5. HMRC’s CEST (Check Employment Status for Tax) tool provides a useful indication of IR35 status. However, it does not guarantee an accurate determination and can give a rather unhelpful ‘undetermined’ outcome. Since its launch the tool has also been criticised for not taking into account Mutuality of Obligation (MOO). MoO refers to the obligation of an employer to provide work and pay for it, together with the obligation of the employee to personally do the work. The lack of any MoO in the relationship between the parties would be a clear indicator of a contract for services rather than a contract of employment, thus the lack of emphasis CEST puts on this when reviewing the IR35 status is problematic.

6. Get expert advice. Recruiters are among many well-versed professionals that can give you clear guidance on how best to approach IR35. At Carrington West, we guided many public sector contractors through the process when it first applied to the public sector a few years ago.

What Does the New Immigration Points System Mean for the UK Built Environment Sector?

Today the government has announced a new points based immigration system for skilled workers wanting to move to the UK. The system, to be introduced in 2021, will require workers to achieve a total of 70 points to be granted a visa. The points can be achieved by having a skill, receiving a job offer at a minimum salary of £25,600 and possessing English language skills. Additional points can be awarded for specific industry sectors where there is a recognised skills shortage and for additional qualifications.

Despite being announced only a few hours ago, concern has already been voiced from organisations representing unskilled workers who will fail to meet the criteria but who, many argue, are needed especially in sectors such as social care. It is clear that there are still many details that need to be ironed out before the scheme is launched early next year. However, it is also clear that employers and recruiters will need to ensure they are prepared for the changes and play their part in ensuring access to the talent supply.

What does this mean for the built environment sector?

Carrington West works with employers across the public and private sectors on highly skilled technical roles as well as manual labourers, all working on planning, design, implementation and maintenance of major UK infrastructure projects. Blayne Cahill, Director of the Highways & Transport division at Carrington West says of the proposed changes,

“There has already been a focus on the skills gap in areas such as engineering. On the face of it, this could be a way of attracting to the UK those skilled and experienced at delivering much needed projects in the most cost-efficient way. Certainly, in this post Brexit era, it could make our role as recruiters easier if we are able to extend our search beyond geographical boundaries to fill those very niche and highly technical roles. However, we mustn’t lose sight of the initiatives that still need to be put into place to secure a homegrown talent pool. Reskilling or upskilling of existing workers has proved very effective. Similarly, a focus on STEM education in schools and colleges, leading onto government and privately-run apprenticeships is another way to future proof the supply of suitably qualified workers in our sector.”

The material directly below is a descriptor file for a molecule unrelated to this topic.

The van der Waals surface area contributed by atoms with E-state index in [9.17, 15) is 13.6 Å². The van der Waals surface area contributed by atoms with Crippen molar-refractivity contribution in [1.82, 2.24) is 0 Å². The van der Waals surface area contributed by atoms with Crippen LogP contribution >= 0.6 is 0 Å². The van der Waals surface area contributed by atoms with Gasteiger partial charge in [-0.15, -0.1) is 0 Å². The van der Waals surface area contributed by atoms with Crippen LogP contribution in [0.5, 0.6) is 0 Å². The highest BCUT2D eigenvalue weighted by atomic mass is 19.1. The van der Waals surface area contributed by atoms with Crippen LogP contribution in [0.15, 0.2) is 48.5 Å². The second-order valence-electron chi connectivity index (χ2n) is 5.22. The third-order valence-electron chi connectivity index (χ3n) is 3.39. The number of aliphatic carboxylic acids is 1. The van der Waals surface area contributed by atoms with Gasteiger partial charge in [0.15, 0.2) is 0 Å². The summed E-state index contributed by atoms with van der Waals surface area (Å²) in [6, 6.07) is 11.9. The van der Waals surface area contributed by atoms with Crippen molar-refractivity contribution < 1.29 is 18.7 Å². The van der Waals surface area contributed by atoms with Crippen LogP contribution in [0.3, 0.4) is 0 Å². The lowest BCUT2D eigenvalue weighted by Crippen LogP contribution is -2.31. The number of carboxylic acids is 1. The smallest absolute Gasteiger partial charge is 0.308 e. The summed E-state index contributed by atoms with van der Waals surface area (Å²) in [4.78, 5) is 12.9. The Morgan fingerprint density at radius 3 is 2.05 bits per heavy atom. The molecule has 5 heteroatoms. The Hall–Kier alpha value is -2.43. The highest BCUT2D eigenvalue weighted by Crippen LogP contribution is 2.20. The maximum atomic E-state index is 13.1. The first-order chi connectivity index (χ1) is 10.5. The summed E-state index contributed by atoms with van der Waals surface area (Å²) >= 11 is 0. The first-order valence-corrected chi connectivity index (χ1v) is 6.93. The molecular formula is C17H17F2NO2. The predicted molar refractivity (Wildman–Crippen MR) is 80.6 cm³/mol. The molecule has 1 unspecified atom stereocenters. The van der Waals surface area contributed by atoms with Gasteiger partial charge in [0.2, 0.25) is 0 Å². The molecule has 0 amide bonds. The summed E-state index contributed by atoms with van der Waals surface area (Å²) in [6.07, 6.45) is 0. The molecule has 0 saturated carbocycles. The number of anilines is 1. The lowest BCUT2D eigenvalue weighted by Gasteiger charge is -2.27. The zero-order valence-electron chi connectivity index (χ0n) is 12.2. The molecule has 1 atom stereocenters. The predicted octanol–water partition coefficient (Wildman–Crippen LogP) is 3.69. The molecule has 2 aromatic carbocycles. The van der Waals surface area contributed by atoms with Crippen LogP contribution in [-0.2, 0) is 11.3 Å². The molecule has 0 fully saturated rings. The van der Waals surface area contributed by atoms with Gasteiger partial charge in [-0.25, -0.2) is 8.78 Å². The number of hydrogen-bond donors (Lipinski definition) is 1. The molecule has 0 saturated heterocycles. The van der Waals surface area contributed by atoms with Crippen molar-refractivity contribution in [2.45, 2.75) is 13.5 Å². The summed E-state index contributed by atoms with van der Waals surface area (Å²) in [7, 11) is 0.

Blayne goes on to say,

“It remains to be seen how the scheme will impact employees looking for lower paid, unskilled workers. The policy statement released today clearly states the aim is to reduce overall migration levels, and asserts that the number of EU citizens that are currently resident in the UK and can apply for the right to remain will be sufficient to cover any short term shortfalls in lower skilled labour. Whether this is the case remains to be seen.”

Today’s news will not be a surprise to many in the built environment sector but will likely be met with concern. The construction industry, in particular, is reliant on EU lower skilled workers. Mark Reynolds, head of the Construction Leadership Council has already said to industry magazine Building,

“the new system is likely to make it harder for the UK construction sector to deliver the homes and infrastructure we so desperately need”.

Whatever challenges lay ahead, everyone in the recruitment supply chain will need to undertake a period of adjustment. As recruiters, our responsibility is to continue to ensure the recruitment industry works transparently and to the highest possible standards to match employers with available talent wherever that talent may be.

IR35 – Recruiters Respond to HMRC Updates

The latest IR35 amends will give HMRC the right to seek unpaid tax and NI from incorrectly categorised contractors from the end-client – if an intermediary agency is unable to pay. Whilst this in theory offers some comfort and protection to agencies concerned mistakes could force financial ruin, some larger recruiters are concerned that small agencies could profit from non-compliance safe in the knowledge the end client is ultimately financially liable.

At Carrington West we have been operating pursuant to IR35 with our public sector clients for some time. Carrington West’s MD, James Fernandes says of the latest amends,